Missionaries Rarely Write Great Books
But These Are Recommended
Thirty Years in the African Wilds. A Life of Brother Francis de Sadelcer. Adapted from the Flemish. (Ouseley. 7s. 6d.) The Church and Primitive Peoples. The Religious Institutions and Beliefs of the Southern Bantu and their Bearing on the Problems of the Christian Missionary. By Dr. Denys W. T. Shropshire, C.R. (S.P.C.K. 12s. 6d.) Through the Leper-Squint. A Study of Leprosy from pre-Christian Times to the Present Day. By Anthony Weymouth. (Selwyn and Blount. 12s. 6d.)
Reviewed by FR. 'HERBERT KELDANY HIS life of Brother de Sadeleer, which has recently been translated into English, deserves a warm welcome for it is a valuable addition to the very scanty ranks of recommendable books on the missions. It relates the long and ener getic career of a lay-brother who was one of the pioneers in the foundation of
two Jesuit missions. Both in Rhodesia and the Congo reminiscences of his exploits are passed on from generation to generation; they should soon be well-known among us, too.
The first part of the book is bound to be more popular here, if only for the new light it throws on the unfortunate expedition to Mashonaland, in which the holy exnaval officer, Fr. Augustus Law, laid down his life in Umzila's kraal, and on the opening-up of the whole Zambesi territory. The resourceful Flemish brother deserves a high place among the heroes of South Africa, and his adventures in company with the handful of fathers, who ventured into the wilds armed with their breviaries and a few presents for the chiefs, would make a wonderful film.
In exploring the upper reaches of the Congo the experience Brother Francis had gained earlier was most valuable, not only with men but with beasts, e.g., he was the first to train cattle to the yoke. But all his life his prayer, as well as his gun and his axe, was constantly needed, and it is the glimpses we get of its effectiveness which make this a memorable book.
Dr. Shropshire has recently spent ten years in Mashonaland as an Anglican missionary. He was struck early on by the chasm which exists between the mentality of the civilised man and that of the native, so he has spent a considerable amount of research upon the best method of throwing a bridge across.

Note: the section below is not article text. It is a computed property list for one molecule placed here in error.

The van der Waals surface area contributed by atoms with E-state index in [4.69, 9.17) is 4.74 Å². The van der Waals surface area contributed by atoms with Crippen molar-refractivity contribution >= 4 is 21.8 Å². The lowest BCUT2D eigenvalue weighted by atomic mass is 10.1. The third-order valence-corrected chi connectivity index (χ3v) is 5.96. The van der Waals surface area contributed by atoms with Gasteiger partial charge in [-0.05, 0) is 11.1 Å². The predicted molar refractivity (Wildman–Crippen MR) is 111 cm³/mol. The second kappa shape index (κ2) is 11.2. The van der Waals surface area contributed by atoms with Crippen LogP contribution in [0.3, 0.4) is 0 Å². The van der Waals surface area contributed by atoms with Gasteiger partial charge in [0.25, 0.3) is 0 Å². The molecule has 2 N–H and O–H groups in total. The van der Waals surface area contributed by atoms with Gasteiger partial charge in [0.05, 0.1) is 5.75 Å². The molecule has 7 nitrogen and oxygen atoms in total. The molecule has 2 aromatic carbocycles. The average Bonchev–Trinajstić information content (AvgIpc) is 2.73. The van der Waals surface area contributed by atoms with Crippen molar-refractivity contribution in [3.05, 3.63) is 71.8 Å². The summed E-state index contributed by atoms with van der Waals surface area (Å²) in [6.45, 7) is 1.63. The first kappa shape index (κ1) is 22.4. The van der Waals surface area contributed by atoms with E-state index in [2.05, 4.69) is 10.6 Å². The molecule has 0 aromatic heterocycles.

The greater part of this book consists of a careful and well-documented survey of the social, economic, and religious habits of the Southern Bantu which will be of special interest to administrators, anthropologists and others intimately concerned with the future of the native population of South Africa. The author quotes extensively from a bibliography relating to this subject which already runs to some three pages of closely printed type, so there is no doubt a large public for this part.
But the number of readers interested, and qualified to judge the later part cannot be very large. In it the author, who is throughout most anxious to accommodate the native mind, seems to be prepared to go further than most prudent missionaries,
even among his own brethren. After establishing that the Bantu belief in a Supreme Being is vague, emotional, and of little moral significance, he sets out detailed plans for superimposing upon this tenuous foundation ceremonies which are intended to facilitate the task of the missionary.
Thus the Bantu religious sacrifice is related to the Holy Eucharist. Child-birth ceremonies to Baptism. Marriage and initiation rites to the other Sacraments. Dr. Shropshire does not shirk the thorny problems of lobola and polygyny; his solution, however, involves concessions based on the lax interpretation of St. Matthew xix, 9.
The last chapter contains a curious admission. " Yet, though it is quite true to say that patient attention to Bantu ritual and ceremonial and social intercourse will reveal to us the Bantu soul in its desires, longings, aspirations and strivings, nevertheless the author feels that it is scarcely possible to retain very much of this ceremonial in Christian worship."
Inasmuch as the book is imbued with sympathy and understanding it presents a plea for the gentle treatment of the Bantus which will probably be more valuable to administrators, than helpful to missionaries.
Lepers and leprosy are always sure of attention and Mr. Weymouth, who has spent some time collecting information on the subject, has hit on a good idea in compiling a popular history.
Most people think of leprosy as a loathsome disease, utterly incurable and highly contagious. This is the result of having no practical experience of the affliction which is practically unknown in Western Europe today. Leprosy affects the skin, or the nerve, and sometimes both. The sufferer in the former case becomes covered with ulcers and nodules which leave open wounds, while in the latter he gradually loses all use of his limbs from paralysis; but it is now proved that even in bad cases the disease can be arrested and often cured.
The present book bears all the signs of being a hasty compilation, but it contains a mass of curious information, among which it is good to find tributes to the everincreasing number of Catholic missionaries who have followed the heroic lead of Fr. Damien de Veuster, whose cause is under consideration in Rome, and devoted their lives to the care of leper colonies.
Bible Lessons, by Ellamay Horan, illustrated by Marjorie Thompson (Sadlier Inc., New York). Most ingenious method of teaching the Bible, typical in its thoroughness of the I Inited States educational ideas. Great Judgt Samuel, for instance, does not stand afori on his merits-connection is immediate]) made with Albert, Gregory and Barba, in daily life,